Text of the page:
The Tempur-Pedic mattress is a popular choice for many consumers. But, the viscoelastic foam was not intended to be slept upon in its early stages of development. The breathable material is known for its ability to distribute pressure or body weight over an entire surface. As a mattress, it never needs to be flipped or rotated, and it prevents bed sores.
The material began as Temper Foam and was developed in the 1960s in The Ames Research Center, an aircraft research facility set up by the National Advisory Committee on Aeronautics (NACA). NACA had been become a part of the National Aeronautics and Space Administration (NASA) in 1958 and had begun to work on human space flight. NACA Chairperson Dr. Joseph Ames contracted the Stencel Aero Engineering Corporation to help develop a safer seating system for commercial aircrafts.
Scientist and co-founder of the high density material, Chicharu Kubokawa, had the goal in mind to develop seating for aerospace vehicles so that people could survive any crashes or impacts. On the other end, co-founder Charles A. Yost did not want to only want to perfect the foam but, also to exploit its commercial potential. He is credited with naming the material Temper Foam. Yost began his own company, Dynamic Systems in 1969. The company used Temper Foam in the development in items such as X-ray table pads, ski boots, wheelchair cushions and various sports equipment.
In the early 1980s, NASA released the formulation for the viscoelastic material to the public. A number of companies attempted to find further commercial uses. Most of them gave up, because the material was too temperamental to work with. Swedish firm, Fagerdala World Foams, kept at it and began to focus on mattresses. The firm’s perseverance paid off and in the early 1990s as they branded their own version of Temper Foam, TEMPUR. Fagerdala began to sell the Tempur-Pedic Swedish Mattress in 1991. The success was immediate, with 50,000 mattresses sold during its first three years on the market in Sweden.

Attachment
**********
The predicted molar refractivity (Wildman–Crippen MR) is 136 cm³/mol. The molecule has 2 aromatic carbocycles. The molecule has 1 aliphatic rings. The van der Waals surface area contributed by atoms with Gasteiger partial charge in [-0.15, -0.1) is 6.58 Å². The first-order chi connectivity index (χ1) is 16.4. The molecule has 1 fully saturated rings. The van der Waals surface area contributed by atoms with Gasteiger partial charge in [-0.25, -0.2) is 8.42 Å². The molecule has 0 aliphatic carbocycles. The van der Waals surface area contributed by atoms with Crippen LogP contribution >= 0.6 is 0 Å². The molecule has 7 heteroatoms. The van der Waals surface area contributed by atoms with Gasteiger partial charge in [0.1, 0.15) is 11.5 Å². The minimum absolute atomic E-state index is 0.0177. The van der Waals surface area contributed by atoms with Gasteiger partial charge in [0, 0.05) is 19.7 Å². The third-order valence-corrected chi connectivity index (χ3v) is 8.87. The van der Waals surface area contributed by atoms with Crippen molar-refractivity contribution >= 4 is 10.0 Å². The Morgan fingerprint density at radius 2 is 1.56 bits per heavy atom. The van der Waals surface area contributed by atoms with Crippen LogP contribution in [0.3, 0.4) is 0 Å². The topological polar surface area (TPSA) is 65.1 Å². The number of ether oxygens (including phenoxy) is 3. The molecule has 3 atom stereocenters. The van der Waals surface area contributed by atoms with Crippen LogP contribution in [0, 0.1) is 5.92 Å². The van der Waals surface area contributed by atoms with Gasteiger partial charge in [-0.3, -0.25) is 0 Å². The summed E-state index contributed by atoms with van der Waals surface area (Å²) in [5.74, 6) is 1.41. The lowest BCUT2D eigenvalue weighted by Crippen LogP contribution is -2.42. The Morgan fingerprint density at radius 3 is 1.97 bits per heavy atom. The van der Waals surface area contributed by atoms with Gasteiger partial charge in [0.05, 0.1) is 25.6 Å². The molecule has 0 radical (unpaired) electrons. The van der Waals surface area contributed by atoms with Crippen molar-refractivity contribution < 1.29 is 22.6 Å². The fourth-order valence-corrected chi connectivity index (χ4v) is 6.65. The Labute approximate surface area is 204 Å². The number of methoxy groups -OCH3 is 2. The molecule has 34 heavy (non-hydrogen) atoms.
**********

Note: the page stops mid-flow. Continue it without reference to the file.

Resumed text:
Robert Trussell and his childhood friend, Bob Hoeller, teamed up and obtained the North American distribution rights to the Tempur-Pedic also in the early 1990s. Although neither had any background knowledge of foams or mattresses, they believed in the product. The early years were very rough for the new company but the men kept pushing forward. By 1995, the company was generating $6.5 million in annual sales.
In 1996, Tempur-Medical Inc. was founded as a separate corporation apart from Tempur-Pedic to only focus on medical business. To set itself apart from the fierce competition, the company began to focus on the problem of bed sores. Tempur-Medical was able to demonstrate that its mattresses could lower the incidence of bedsores to 1 percent or less. Their prevention program became very popular with nursing homes, gaining the company the top position in the national market for hospital and nursing home mattresses.
Ten years after Tempur-Pedic Inc. was founded, it posted an average yearly sales increases of 49 percent, with sales reaching the $150 million range in 2002.